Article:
Introduction: Robotic Arm Controlled by Arduino and PC
Robotic arms are widely used in industry. Whether it is for assembly operations,
welding or even one is used for docking on ISS (International Space Station), they help humans in work or they replace human totally. Arm that I've built is smaller representation of robotic arm that is supposed to be used for moving objects. It is controlled by arduino pro mini which has already built-in library for controlling servos. Servos are controlled by PWM (Pulse Width Modulation) which isn't hard to program but this library makes it easier. User can control those servos by potentiometers that are designed to act as voltage dividers or from program on PC that uses 4 sliders for controlling servo motors.
For this project I had to design my custom PCB and make it, create 3D models of arm and write code which controls it all. On top of it I coded additional program in python that sends signals to arduino which manages to decode that signal and move servos to position that user has set.
Step 1: Theory Behind Project
Arduino is great in that way that it offers free library to work with. For this project i used library Servo.h that makes controlling servos so much easier.
Servo motor is controlled by PWM -Pulse Width Modulation- which means that in order to control servo you need to make short voltage pulses. Servo can decode length of this signal and rotate to given position. And this is where I used already mentioned library. I didn't had to calculate length of the signal on my own but I used the library's functions to which I just pass parameter in degrees and it makes signal.
For controlling servos I used potentiometers that act as voltage dividers. Arduino boards have several analog/digital converters that I used for the project. Basically arduino is monitoring voltage on middle pin on potentiometer and if it rotates to one side voltage on it is 0 Volts (value = 0) and on the other side it is 5 Volts (value = 1023). This value is then scaled from range 0 - 1023 to 0 - 180 and then it is passed to function already mentioned.
Another topic is serial communication with arduino that i will cover just briefly. Basically program written on PC sends value chosen by user, arduino can decode it and move servo to given position
Step 2: Designing PCB
I designed 2 PCBs - one for main control where is arduino and pins for servos and on second one are potentiometers. Reason for 2 PCBs is that I wanted to control the robotic arm from safe distance. Both circuits are connected by cable of given length - in my case 80 cm.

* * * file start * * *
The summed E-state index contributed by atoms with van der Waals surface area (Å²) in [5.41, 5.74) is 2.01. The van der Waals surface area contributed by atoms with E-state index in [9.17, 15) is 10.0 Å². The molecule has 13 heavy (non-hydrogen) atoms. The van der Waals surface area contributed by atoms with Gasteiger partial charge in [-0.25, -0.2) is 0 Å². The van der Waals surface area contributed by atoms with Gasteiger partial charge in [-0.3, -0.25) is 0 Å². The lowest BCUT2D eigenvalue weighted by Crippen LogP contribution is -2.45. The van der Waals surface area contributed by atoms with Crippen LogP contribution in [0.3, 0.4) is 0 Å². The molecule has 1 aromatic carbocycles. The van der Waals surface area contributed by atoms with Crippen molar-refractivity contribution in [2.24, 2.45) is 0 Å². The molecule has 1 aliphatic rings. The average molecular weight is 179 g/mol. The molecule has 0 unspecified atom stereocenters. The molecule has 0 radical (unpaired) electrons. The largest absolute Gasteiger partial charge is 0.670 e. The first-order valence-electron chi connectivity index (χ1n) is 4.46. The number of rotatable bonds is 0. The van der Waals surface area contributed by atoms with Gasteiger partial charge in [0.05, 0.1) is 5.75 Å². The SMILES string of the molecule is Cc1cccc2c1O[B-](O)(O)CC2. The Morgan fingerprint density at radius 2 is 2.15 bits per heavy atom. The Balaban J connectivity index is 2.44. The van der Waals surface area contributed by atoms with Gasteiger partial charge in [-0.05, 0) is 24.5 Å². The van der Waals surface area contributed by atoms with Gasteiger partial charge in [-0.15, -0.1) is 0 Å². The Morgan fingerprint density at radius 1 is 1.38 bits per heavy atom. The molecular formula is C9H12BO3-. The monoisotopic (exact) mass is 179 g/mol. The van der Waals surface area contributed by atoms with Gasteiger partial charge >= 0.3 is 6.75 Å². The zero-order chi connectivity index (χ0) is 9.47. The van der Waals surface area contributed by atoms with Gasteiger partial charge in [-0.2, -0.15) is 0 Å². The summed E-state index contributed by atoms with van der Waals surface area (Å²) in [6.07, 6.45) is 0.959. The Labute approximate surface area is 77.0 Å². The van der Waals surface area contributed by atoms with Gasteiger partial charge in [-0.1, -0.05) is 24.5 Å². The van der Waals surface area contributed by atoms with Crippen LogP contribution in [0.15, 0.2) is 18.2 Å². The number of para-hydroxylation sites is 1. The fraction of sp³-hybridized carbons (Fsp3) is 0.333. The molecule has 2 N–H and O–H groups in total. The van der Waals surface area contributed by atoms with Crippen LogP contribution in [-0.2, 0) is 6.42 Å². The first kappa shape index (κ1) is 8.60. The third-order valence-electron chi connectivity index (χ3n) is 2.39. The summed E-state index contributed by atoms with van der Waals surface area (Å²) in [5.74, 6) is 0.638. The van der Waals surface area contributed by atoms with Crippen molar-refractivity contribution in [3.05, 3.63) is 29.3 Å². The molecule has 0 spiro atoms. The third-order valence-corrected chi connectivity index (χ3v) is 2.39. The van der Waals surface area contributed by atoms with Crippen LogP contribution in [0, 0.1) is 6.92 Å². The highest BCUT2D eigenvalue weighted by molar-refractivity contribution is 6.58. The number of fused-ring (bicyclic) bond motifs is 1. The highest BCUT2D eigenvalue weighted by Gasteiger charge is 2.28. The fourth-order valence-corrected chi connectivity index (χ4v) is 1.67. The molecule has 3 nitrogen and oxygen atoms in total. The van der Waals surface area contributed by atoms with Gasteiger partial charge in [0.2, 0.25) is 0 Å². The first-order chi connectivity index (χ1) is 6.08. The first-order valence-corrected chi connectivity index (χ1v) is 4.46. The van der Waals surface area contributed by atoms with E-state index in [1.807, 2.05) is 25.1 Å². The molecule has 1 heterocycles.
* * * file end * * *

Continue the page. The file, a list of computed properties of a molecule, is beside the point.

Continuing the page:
For power source I chose external adapter because servos that I used consume much more power than arduino can supply. As you can see there are some capacitors that i haven't mentioned yet. They are capacitors used for filtration. As you know now, servo motor is controlled by short impulses. Those impulses can make that supply voltage drops and potentiometers that had previously range 0-5 volts now have smaller range. That means that the voltage on middle pin changes and arduino gets this value and changes the position that is the servo motor in. This can go on forever and it causes unwanted oscillation that can be eliminated by some capacitors parallel to supply.
Step 3: Making PCB
For making PCB I suggest you to read this.
I used Iron on Glossy paper method and it worked out great.
Then i soldered parts on the PCB. You can see that I used arduino socket in case that I will need it in the future.
Step 4: Designing the Arm
This was by no means the hardest part of making this project.
Whole setup is made from 8 parts where 4 are not moving parts - box for potentiometers and base where arduino is located - and other four are the arm itself. I won't go into much of a detail except that design is pretty intuitive and in some way simple. It is designed to fit my custom PCB and servos which I will include in list of parts.
Step 5: Printing the Parts
Parts were printed on Prusa printer. Some faces needed to be ground a bit and holes drilled trough. Also the supporting pillars needed to be removed.
Step 6: Putting It All Together